More recently, though, the mining boom has faltered, with political instability and permitting issues causing investment – as well as the expansion of new gold mines – to slow. By 2017, production had dipped to around 22.5 tonnes per year and total foreign direct investment (FDI) had slumped to around $11bn, down from nearly $18bn in 2015, according to the United Nations Conference on Trade and Development’s (UNCTAD’s) World Investment Report 2018.
Fatih Kaya, a senior consultant at Invist FC, which advises investors in Turkey, told World Finance that bureaucracy and red tape have been holding the mining sector back. For instance, Kaya said miners must obtain 21 permits and authorisations from various ministries and agencies before they begin work on a mine – a process that typically takes two and a half years. Kaya believes this must be simplified in order to encourage growth: “The whole process needs to be designed very transparently to assure foreign direct investors that [they are] treated equally [to] other parties in order not to create disproportionate behaviours and unfair treatment.” The process, however, has not discouraged Sener, who argued that licensing has its hurdles anywhere in the world: “Permitting in Turkey is hardly different to other parts of the western world, although there are complications and delays.”
But difficult licensing processes are not the only factor potentially denting Turkey’s global image in the eyes of investors: the country’s poor record for workplace accidents is another area of contention. For the mining sector, this was exemplified by the Soma mine disaster of 2014. The incident, in which 301 coal miners died following a fire, was the worst mining accident in Turkey’s history. Although health and safety measures have improved since the catastrophe, workplace accidents are common throughout the country. In 2017, the Workers’ Health and Work Safety Assembly revealed that 2,006 workers had been killed in occupational accidents – up by 36 from the previous year.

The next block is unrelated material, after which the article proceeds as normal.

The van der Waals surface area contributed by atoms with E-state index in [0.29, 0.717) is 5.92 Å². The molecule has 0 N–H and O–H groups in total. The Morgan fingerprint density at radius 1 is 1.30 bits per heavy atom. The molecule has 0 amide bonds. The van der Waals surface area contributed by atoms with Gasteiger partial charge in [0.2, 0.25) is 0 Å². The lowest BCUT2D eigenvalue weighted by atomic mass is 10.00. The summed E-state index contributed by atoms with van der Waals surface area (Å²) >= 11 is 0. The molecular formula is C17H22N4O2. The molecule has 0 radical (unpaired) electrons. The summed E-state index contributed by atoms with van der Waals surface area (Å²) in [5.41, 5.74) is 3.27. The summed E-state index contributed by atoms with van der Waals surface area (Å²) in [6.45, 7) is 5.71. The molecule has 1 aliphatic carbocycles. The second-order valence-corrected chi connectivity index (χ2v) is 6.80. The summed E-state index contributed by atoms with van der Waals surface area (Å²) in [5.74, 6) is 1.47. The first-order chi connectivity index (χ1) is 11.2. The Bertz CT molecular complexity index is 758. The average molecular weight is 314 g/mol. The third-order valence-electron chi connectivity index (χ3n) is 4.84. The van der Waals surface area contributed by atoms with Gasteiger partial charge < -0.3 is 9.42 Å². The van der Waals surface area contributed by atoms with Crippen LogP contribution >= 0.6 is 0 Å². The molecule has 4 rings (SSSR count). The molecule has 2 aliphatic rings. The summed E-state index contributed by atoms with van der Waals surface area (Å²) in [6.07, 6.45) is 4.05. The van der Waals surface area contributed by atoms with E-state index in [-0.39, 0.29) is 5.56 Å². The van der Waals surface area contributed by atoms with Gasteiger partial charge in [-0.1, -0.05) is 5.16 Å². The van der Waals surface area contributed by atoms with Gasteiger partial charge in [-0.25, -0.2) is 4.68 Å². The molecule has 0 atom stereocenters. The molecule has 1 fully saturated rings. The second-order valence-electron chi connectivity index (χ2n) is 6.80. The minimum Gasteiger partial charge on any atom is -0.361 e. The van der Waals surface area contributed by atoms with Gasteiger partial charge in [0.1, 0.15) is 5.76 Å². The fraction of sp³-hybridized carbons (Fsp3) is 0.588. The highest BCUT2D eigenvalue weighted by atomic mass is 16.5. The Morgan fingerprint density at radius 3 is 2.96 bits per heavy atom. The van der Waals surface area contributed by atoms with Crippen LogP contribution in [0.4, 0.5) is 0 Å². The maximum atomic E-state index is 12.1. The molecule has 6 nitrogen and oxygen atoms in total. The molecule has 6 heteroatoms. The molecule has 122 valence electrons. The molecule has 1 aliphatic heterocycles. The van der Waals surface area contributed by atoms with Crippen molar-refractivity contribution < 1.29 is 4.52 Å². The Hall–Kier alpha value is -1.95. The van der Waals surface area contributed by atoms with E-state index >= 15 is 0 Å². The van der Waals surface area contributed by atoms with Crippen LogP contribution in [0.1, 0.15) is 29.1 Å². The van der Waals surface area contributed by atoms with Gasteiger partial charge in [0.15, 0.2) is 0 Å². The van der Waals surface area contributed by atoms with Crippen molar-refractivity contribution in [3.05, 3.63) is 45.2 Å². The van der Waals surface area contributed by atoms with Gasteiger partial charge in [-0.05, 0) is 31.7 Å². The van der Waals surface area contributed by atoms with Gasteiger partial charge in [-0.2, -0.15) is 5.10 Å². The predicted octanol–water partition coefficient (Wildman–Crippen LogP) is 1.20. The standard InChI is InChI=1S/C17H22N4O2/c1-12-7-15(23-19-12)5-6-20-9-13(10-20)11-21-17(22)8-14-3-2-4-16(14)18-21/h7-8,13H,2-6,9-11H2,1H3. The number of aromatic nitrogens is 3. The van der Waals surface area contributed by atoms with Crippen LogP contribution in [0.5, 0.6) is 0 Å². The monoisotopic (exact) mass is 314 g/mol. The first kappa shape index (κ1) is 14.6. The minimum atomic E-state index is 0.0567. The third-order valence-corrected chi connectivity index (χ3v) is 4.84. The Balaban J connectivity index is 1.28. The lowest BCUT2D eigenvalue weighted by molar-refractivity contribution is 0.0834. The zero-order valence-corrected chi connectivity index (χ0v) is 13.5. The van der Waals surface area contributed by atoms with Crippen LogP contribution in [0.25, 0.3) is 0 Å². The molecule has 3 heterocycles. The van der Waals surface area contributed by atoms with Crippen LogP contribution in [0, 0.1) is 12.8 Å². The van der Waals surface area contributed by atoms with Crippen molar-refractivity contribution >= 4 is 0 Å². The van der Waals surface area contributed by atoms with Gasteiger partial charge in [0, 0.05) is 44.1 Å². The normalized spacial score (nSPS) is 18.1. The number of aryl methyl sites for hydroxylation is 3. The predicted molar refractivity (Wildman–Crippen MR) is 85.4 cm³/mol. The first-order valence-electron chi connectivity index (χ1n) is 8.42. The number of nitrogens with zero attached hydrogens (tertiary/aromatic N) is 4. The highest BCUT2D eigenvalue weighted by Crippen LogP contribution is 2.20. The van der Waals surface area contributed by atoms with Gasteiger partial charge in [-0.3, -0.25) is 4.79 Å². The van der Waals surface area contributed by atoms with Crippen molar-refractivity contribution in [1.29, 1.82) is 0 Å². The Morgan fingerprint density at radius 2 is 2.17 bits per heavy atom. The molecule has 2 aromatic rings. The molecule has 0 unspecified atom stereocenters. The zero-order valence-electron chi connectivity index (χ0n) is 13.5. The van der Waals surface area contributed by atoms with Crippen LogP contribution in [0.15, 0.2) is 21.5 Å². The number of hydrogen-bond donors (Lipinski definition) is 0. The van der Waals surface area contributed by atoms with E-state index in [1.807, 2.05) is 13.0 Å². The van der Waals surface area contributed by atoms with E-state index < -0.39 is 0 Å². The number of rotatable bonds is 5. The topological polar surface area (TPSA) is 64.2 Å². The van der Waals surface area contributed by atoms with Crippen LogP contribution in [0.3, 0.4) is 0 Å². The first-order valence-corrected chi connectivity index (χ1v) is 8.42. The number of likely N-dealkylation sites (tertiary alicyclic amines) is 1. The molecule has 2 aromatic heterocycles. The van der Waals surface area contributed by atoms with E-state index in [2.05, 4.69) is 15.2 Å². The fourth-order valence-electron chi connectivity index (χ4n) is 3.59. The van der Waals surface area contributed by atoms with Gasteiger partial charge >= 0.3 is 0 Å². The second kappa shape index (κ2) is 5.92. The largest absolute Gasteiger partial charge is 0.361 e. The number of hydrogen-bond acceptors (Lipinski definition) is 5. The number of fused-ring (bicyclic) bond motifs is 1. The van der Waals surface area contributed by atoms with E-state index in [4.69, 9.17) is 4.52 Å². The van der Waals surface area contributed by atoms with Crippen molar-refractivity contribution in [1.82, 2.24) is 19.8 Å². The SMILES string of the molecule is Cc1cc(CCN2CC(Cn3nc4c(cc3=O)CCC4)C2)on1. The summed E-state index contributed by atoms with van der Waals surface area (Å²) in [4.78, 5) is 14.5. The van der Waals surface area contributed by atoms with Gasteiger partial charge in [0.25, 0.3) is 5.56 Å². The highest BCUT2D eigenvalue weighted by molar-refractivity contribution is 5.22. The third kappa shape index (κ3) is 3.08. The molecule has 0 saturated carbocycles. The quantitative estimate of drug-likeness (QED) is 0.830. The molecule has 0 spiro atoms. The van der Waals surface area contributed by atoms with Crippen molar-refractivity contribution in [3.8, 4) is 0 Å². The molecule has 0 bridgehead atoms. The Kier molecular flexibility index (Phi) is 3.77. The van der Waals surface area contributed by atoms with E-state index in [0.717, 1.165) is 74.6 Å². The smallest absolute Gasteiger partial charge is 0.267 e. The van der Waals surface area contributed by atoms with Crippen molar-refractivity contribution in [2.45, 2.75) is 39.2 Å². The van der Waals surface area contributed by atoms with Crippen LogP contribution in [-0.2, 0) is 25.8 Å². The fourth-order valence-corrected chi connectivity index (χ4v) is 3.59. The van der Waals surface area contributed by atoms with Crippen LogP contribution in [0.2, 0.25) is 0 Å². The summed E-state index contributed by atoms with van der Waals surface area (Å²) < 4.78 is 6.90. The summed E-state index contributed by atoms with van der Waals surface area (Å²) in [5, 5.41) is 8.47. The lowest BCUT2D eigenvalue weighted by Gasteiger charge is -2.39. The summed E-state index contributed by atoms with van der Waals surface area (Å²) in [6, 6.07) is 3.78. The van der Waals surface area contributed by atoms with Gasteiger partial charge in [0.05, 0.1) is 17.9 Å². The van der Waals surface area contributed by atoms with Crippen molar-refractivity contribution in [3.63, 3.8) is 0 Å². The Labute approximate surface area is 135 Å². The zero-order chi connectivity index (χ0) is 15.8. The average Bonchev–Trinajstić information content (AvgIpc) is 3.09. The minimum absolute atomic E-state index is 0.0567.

While the 93 deaths attributed to the mining sector were far below those recorded in the construction, agriculture or transportation sectors, the figure has failed to improve, on average, since the Soma incident. In comparison, Australia’s larger and more developed mining sector recorded three mining-related deaths in 2018, according to preliminary data from the governmental body Safe Work Australia.
“The [Turkish] Government is well aware of the problem and the [mining department] is logging incidents carefully,” Sener said. “[However,] the country has the ability to do so much better… What’s been happening is a push for growth almost at any cost.”
A precarious state
While Turkey has recorded strong overall growth since 2000, political turbulence and economic decline have plunged the country into a state of uncertainty. The relative stability that followed the AK Party’s ascension to power in 2002 fell apart with a failed coup d’état in July 2016, when a coordinated military operation was launched to overthrow Erdoğan. Although the government quickly defeated the attempted coup, more than 200 people died and a further 2,000 were injured. According to the GBR, the day “fundamentally altered the course of the Turkish Republic in ways [that] are still reverberating”.
As a result of the unrest, Turkey dropped from 45th position to 78th in the Fraser Institute’s Survey of Mining Companies 2016, with many investors concerned by the country’s political instability and the uncertainty of existing regulations. What’s more, UNCTAD found that FDI experienced a “substantial drop” – a significant fact when you consider that Turkey accounted for more than a quarter of West Asia’s total FDI inflows between 2007 and 2015.